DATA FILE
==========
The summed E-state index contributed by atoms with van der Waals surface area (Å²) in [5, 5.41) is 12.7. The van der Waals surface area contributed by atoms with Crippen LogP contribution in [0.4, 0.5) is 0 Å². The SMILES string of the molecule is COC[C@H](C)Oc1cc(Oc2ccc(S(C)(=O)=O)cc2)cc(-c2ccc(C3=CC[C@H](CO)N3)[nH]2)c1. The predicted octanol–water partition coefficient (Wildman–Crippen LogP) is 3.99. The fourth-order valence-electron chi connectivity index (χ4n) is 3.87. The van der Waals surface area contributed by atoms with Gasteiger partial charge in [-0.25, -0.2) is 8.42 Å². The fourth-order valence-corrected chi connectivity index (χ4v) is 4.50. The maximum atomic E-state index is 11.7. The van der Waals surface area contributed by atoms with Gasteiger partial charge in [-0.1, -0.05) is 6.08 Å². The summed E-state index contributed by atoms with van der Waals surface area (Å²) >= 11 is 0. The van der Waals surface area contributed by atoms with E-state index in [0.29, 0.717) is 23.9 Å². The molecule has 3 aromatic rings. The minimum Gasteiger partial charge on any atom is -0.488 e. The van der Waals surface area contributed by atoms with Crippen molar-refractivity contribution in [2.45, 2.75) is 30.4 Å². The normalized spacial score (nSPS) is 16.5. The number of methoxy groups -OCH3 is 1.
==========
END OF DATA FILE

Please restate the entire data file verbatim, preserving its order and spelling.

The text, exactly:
The summed E-state index contributed by atoms with van der Waals surface area (Å²) in [5, 5.41) is 12.7. The van der Waals surface area contributed by atoms with Crippen LogP contribution in [0.4, 0.5) is 0 Å². The SMILES string of the molecule is COC[C@H](C)Oc1cc(Oc2ccc(S(C)(=O)=O)cc2)cc(-c2ccc(C3=CC[C@H](CO)N3)[nH]2)c1. The predicted octanol–water partition coefficient (Wildman–Crippen LogP) is 3.99. The fourth-order valence-electron chi connectivity index (χ4n) is 3.87. The van der Waals surface area contributed by atoms with Gasteiger partial charge in [-0.25, -0.2) is 8.42 Å². The fourth-order valence-corrected chi connectivity index (χ4v) is 4.50. The maximum atomic E-state index is 11.7. The van der Waals surface area contributed by atoms with Gasteiger partial charge in [-0.1, -0.05) is 6.08 Å². The summed E-state index contributed by atoms with van der Waals surface area (Å²) >= 11 is 0. The van der Waals surface area contributed by atoms with E-state index in [0.29, 0.717) is 23.9 Å². The molecule has 3 aromatic rings. The minimum Gasteiger partial charge on any atom is -0.488 e. The van der Waals surface area contributed by atoms with Crippen molar-refractivity contribution in [2.45, 2.75) is 30.4 Å². The normalized spacial score (nSPS) is 16.5. The number of methoxy groups -OCH3 is 1.